The result of last month’s London Mayoral election on 5 May was delayed by several hours after staff had to manually query a bug-stricken database.
Sadiq Khan was elected, but the result was not declared until the Saturday.
One of the firms behind the software, DRS, revealed new details of the mishap at the London Assembly on Thursday.
Staff had to collate discrepancies in a spreadsheet, rather than automatically, when tallying final results, said chief executive Steve Gowers.
It was during the late afternoon the day after the election that “discrepancies” in different sets of results were noticed.
The system was provided by IntElect, a joint project between DRS Data Services and ERS Group.
A resulting investigation found that the underlying data, the actual numbers of votes in the database, was correct – but the counting software was not reporting it accurately.
The decision was then taken to disregard the system’s ability to collate results from each constituency – querying this data was instead done by programmers.
“The manual part of the process meant that we took the output of those queries and put them into a spreadsheet to add them up,” explained Mr Gowers.
Another meeting to discuss what happened will not be held until next month, a spokeswoman for London Elects told the BBC.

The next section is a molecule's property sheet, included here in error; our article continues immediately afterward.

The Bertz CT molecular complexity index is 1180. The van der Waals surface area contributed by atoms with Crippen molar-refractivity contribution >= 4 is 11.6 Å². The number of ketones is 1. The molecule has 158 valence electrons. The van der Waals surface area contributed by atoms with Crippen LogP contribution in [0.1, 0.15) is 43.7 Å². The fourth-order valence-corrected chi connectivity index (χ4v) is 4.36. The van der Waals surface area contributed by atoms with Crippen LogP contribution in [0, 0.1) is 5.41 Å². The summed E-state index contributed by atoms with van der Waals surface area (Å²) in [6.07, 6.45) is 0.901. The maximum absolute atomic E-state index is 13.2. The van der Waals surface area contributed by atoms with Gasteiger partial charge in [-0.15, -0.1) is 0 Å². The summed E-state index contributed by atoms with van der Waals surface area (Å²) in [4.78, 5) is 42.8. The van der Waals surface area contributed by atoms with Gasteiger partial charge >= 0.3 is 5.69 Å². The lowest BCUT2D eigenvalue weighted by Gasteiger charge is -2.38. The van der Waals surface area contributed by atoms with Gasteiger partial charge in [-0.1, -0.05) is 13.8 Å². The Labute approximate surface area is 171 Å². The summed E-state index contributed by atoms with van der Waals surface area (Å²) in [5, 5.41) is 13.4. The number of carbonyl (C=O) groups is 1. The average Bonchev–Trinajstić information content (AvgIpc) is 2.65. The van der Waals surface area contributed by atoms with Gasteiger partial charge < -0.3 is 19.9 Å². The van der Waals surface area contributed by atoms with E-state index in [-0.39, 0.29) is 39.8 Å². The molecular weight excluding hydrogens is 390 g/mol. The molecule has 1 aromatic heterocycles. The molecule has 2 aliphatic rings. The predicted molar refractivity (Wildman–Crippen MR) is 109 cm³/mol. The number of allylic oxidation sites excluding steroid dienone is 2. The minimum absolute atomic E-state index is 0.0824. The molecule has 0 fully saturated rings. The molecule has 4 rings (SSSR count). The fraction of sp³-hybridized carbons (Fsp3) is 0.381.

“There’ll be a further meeting and further investigations, then a report will be released with recommendations,” she said.
Electoral law expert Prof Bob Watt at Buckingham University said he was concerned about the use of electronic counting systems.
“The bigger issue is of course just how stable these machines are and that’s something that I have a great deal of worry about and have had for some time,” he told the BBC.
Electronic voting machines are not currently used by UK voters when casting ballots, but counting software is used in the London Mayoral and Assembly elections.
In this case, the Assembly election was not affected by the glitch, according to City Hall.
The London Elects spokeswoman said that without electronic aid it would take “three days” to count the votes from various ballots.
Electronic counting systems will not be used to count votes in the EU referendum on 23 June.